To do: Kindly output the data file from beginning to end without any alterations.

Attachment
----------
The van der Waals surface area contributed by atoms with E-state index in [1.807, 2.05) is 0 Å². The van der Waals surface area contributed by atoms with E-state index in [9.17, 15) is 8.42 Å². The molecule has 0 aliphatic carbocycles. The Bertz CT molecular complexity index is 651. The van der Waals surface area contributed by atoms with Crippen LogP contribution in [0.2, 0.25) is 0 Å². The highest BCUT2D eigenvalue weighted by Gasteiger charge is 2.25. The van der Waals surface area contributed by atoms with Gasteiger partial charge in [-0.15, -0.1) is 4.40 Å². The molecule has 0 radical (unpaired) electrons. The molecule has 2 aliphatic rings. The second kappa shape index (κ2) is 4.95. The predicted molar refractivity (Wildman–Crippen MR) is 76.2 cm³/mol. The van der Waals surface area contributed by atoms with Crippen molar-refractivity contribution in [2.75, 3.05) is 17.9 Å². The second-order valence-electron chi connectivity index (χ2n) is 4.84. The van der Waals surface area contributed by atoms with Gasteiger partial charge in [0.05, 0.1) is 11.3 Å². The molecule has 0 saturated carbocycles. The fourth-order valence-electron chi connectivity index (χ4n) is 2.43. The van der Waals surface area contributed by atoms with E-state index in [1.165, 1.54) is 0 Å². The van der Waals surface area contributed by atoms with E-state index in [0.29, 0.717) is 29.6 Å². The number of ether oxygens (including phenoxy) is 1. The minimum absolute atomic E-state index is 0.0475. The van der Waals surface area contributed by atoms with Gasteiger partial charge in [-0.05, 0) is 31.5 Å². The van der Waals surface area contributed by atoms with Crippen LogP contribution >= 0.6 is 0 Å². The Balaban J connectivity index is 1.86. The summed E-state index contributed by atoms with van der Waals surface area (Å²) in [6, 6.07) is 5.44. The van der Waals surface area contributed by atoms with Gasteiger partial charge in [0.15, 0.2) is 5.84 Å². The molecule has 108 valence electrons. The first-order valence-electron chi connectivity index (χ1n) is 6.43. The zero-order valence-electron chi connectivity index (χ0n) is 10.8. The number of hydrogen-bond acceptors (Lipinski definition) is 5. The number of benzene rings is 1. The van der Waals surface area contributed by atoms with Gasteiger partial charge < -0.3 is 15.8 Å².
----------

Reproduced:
The van der Waals surface area contributed by atoms with E-state index in [1.807, 2.05) is 0 Å². The van der Waals surface area contributed by atoms with E-state index in [9.17, 15) is 8.42 Å². The molecule has 0 aliphatic carbocycles. The Bertz CT molecular complexity index is 651. The van der Waals surface area contributed by atoms with Crippen LogP contribution in [0.2, 0.25) is 0 Å². The highest BCUT2D eigenvalue weighted by Gasteiger charge is 2.25. The van der Waals surface area contributed by atoms with Gasteiger partial charge in [-0.15, -0.1) is 4.40 Å². The molecule has 0 radical (unpaired) electrons. The molecule has 2 aliphatic rings. The second kappa shape index (κ2) is 4.95. The predicted molar refractivity (Wildman–Crippen MR) is 76.2 cm³/mol. The van der Waals surface area contributed by atoms with Crippen molar-refractivity contribution in [2.75, 3.05) is 17.9 Å². The second-order valence-electron chi connectivity index (χ2n) is 4.84. The van der Waals surface area contributed by atoms with Gasteiger partial charge in [0.05, 0.1) is 11.3 Å². The molecule has 0 saturated carbocycles. The fourth-order valence-electron chi connectivity index (χ4n) is 2.43. The van der Waals surface area contributed by atoms with E-state index in [1.165, 1.54) is 0 Å². The van der Waals surface area contributed by atoms with E-state index in [0.29, 0.717) is 29.6 Å². The number of ether oxygens (including phenoxy) is 1. The minimum absolute atomic E-state index is 0.0475. The van der Waals surface area contributed by atoms with Gasteiger partial charge in [-0.05, 0) is 31.5 Å². The van der Waals surface area contributed by atoms with Crippen LogP contribution >= 0.6 is 0 Å². The Balaban J connectivity index is 1.86. The summed E-state index contributed by atoms with van der Waals surface area (Å²) in [6, 6.07) is 5.44. The van der Waals surface area contributed by atoms with Gasteiger partial charge in [0.15, 0.2) is 5.84 Å². The molecule has 108 valence electrons. The first-order valence-electron chi connectivity index (χ1n) is 6.43. The zero-order valence-electron chi connectivity index (χ0n) is 10.8. The number of hydrogen-bond acceptors (Lipinski definition) is 5. The number of benzene rings is 1. The van der Waals surface area contributed by atoms with Gasteiger partial charge < -0.3 is 15.8 Å².